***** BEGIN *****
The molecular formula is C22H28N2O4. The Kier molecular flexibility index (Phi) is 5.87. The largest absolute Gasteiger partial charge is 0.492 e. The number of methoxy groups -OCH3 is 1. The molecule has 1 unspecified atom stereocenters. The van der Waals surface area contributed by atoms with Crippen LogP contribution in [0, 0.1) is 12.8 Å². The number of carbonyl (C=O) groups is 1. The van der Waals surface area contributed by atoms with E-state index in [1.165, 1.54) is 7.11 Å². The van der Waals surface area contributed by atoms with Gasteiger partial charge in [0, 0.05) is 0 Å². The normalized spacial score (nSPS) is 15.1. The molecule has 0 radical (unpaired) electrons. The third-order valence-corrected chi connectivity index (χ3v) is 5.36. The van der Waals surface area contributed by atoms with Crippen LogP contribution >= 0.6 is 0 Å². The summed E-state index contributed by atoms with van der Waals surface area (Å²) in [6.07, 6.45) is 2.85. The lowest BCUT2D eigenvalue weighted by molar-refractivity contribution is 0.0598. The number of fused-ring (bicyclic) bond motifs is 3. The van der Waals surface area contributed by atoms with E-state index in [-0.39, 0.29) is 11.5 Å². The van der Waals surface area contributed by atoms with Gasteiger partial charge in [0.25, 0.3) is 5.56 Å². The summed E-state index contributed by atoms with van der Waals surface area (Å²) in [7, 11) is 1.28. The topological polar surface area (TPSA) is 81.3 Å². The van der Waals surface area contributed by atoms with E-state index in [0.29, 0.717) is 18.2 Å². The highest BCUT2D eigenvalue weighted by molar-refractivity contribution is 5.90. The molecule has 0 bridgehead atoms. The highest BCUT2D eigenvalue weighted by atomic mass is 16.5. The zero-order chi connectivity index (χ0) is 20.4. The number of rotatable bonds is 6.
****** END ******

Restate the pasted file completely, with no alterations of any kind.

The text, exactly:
The molecular formula is C22H28N2O4. The Kier molecular flexibility index (Phi) is 5.87. The largest absolute Gasteiger partial charge is 0.492 e. The number of methoxy groups -OCH3 is 1. The molecule has 1 unspecified atom stereocenters. The van der Waals surface area contributed by atoms with Crippen LogP contribution in [0, 0.1) is 12.8 Å². The number of carbonyl (C=O) groups is 1. The van der Waals surface area contributed by atoms with E-state index in [1.165, 1.54) is 7.11 Å². The van der Waals surface area contributed by atoms with Gasteiger partial charge in [0, 0.05) is 0 Å². The normalized spacial score (nSPS) is 15.1. The molecule has 0 radical (unpaired) electrons. The third-order valence-corrected chi connectivity index (χ3v) is 5.36. The van der Waals surface area contributed by atoms with Crippen LogP contribution >= 0.6 is 0 Å². The summed E-state index contributed by atoms with van der Waals surface area (Å²) in [6.07, 6.45) is 2.85. The lowest BCUT2D eigenvalue weighted by molar-refractivity contribution is 0.0598. The number of fused-ring (bicyclic) bond motifs is 3. The van der Waals surface area contributed by atoms with E-state index in [-0.39, 0.29) is 11.5 Å². The van der Waals surface area contributed by atoms with Gasteiger partial charge in [0.25, 0.3) is 5.56 Å². The summed E-state index contributed by atoms with van der Waals surface area (Å²) in [7, 11) is 1.28. The topological polar surface area (TPSA) is 81.3 Å². The van der Waals surface area contributed by atoms with E-state index in [0.29, 0.717) is 18.2 Å². The highest BCUT2D eigenvalue weighted by molar-refractivity contribution is 5.90. The molecule has 0 bridgehead atoms. The highest BCUT2D eigenvalue weighted by atomic mass is 16.5. The zero-order chi connectivity index (χ0) is 20.4. The number of rotatable bonds is 6.